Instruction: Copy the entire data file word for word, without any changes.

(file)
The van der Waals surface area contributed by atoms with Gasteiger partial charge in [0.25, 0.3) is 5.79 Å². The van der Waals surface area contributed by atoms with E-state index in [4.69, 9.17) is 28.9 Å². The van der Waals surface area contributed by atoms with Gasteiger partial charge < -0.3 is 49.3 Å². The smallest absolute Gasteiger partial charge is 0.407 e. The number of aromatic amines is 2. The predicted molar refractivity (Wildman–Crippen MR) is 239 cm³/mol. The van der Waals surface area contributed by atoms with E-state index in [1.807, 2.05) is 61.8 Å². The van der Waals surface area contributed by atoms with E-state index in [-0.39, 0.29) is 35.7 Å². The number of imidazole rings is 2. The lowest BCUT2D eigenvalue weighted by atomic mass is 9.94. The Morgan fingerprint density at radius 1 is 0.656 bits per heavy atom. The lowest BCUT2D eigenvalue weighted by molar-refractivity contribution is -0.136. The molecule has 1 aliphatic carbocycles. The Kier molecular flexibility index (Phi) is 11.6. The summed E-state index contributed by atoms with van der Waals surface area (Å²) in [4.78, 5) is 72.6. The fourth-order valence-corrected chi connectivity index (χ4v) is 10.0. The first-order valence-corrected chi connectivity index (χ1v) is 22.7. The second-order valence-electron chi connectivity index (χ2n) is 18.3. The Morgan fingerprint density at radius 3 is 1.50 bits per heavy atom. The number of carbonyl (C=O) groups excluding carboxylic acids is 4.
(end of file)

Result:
The van der Waals surface area contributed by atoms with Gasteiger partial charge in [0.25, 0.3) is 5.79 Å². The van der Waals surface area contributed by atoms with E-state index in [4.69, 9.17) is 28.9 Å². The van der Waals surface area contributed by atoms with Gasteiger partial charge < -0.3 is 49.3 Å². The smallest absolute Gasteiger partial charge is 0.407 e. The number of aromatic amines is 2. The predicted molar refractivity (Wildman–Crippen MR) is 239 cm³/mol. The van der Waals surface area contributed by atoms with E-state index in [1.807, 2.05) is 61.8 Å². The van der Waals surface area contributed by atoms with E-state index in [-0.39, 0.29) is 35.7 Å². The number of imidazole rings is 2. The lowest BCUT2D eigenvalue weighted by atomic mass is 9.94. The Morgan fingerprint density at radius 1 is 0.656 bits per heavy atom. The lowest BCUT2D eigenvalue weighted by molar-refractivity contribution is -0.136. The molecule has 1 aliphatic carbocycles. The Kier molecular flexibility index (Phi) is 11.6. The summed E-state index contributed by atoms with van der Waals surface area (Å²) in [4.78, 5) is 72.6. The fourth-order valence-corrected chi connectivity index (χ4v) is 10.0. The first-order valence-corrected chi connectivity index (χ1v) is 22.7. The second-order valence-electron chi connectivity index (χ2n) is 18.3. The Morgan fingerprint density at radius 3 is 1.50 bits per heavy atom. The number of carbonyl (C=O) groups excluding carboxylic acids is 4.